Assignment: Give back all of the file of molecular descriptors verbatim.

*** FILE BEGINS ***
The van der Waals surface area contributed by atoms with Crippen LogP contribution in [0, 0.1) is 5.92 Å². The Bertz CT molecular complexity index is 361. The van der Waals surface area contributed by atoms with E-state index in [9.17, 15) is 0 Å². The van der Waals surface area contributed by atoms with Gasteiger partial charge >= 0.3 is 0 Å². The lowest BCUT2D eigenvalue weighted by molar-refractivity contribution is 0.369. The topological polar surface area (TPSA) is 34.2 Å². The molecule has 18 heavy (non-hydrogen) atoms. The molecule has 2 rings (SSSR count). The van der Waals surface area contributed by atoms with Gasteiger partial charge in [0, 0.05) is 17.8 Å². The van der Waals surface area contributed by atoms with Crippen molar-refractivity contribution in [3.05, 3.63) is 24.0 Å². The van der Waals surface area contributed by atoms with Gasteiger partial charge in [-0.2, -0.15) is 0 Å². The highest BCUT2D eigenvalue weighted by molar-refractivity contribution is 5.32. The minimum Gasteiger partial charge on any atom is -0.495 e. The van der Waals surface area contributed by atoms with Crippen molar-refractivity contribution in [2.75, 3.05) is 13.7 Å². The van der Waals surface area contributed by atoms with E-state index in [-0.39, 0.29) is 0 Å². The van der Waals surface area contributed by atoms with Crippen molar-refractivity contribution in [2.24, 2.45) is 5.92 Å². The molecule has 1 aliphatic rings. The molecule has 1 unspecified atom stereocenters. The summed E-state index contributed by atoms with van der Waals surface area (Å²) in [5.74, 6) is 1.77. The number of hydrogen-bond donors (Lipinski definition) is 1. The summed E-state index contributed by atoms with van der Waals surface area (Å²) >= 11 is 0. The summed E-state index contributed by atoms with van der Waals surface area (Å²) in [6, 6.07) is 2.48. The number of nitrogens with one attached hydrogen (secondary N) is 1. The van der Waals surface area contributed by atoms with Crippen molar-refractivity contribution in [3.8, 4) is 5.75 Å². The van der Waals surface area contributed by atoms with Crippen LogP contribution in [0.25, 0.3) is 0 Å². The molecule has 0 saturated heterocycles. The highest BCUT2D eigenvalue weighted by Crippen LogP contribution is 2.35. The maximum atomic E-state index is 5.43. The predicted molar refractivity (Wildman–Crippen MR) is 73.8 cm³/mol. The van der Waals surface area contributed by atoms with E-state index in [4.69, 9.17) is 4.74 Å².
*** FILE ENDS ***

The van der Waals surface area contributed by atoms with Crippen LogP contribution in [0, 0.1) is 5.92 Å². The Bertz CT molecular complexity index is 361. The van der Waals surface area contributed by atoms with E-state index in [9.17, 15) is 0 Å². The van der Waals surface area contributed by atoms with Gasteiger partial charge >= 0.3 is 0 Å². The lowest BCUT2D eigenvalue weighted by molar-refractivity contribution is 0.369. The topological polar surface area (TPSA) is 34.2 Å². The molecule has 18 heavy (non-hydrogen) atoms. The molecule has 2 rings (SSSR count). The van der Waals surface area contributed by atoms with Gasteiger partial charge in [0, 0.05) is 17.8 Å². The van der Waals surface area contributed by atoms with Crippen molar-refractivity contribution in [3.05, 3.63) is 24.0 Å². The van der Waals surface area contributed by atoms with Gasteiger partial charge in [-0.2, -0.15) is 0 Å². The highest BCUT2D eigenvalue weighted by molar-refractivity contribution is 5.32. The minimum Gasteiger partial charge on any atom is -0.495 e. The van der Waals surface area contributed by atoms with Crippen molar-refractivity contribution in [2.75, 3.05) is 13.7 Å². The van der Waals surface area contributed by atoms with E-state index in [-0.39, 0.29) is 0 Å². The van der Waals surface area contributed by atoms with Crippen molar-refractivity contribution in [2.24, 2.45) is 5.92 Å². The molecule has 1 aliphatic rings. The molecule has 1 unspecified atom stereocenters. The summed E-state index contributed by atoms with van der Waals surface area (Å²) in [5.74, 6) is 1.77. The number of hydrogen-bond donors (Lipinski definition) is 1. The summed E-state index contributed by atoms with van der Waals surface area (Å²) >= 11 is 0. The summed E-state index contributed by atoms with van der Waals surface area (Å²) in [6, 6.07) is 2.48. The number of nitrogens with one attached hydrogen (secondary N) is 1. The van der Waals surface area contributed by atoms with Crippen molar-refractivity contribution in [3.8, 4) is 5.75 Å². The van der Waals surface area contributed by atoms with Crippen LogP contribution in [0.25, 0.3) is 0 Å². The molecule has 0 saturated heterocycles. The highest BCUT2D eigenvalue weighted by Crippen LogP contribution is 2.35. The maximum atomic E-state index is 5.43. The predicted molar refractivity (Wildman–Crippen MR) is 73.8 cm³/mol. The van der Waals surface area contributed by atoms with E-state index in [4.69, 9.17) is 4.74 Å².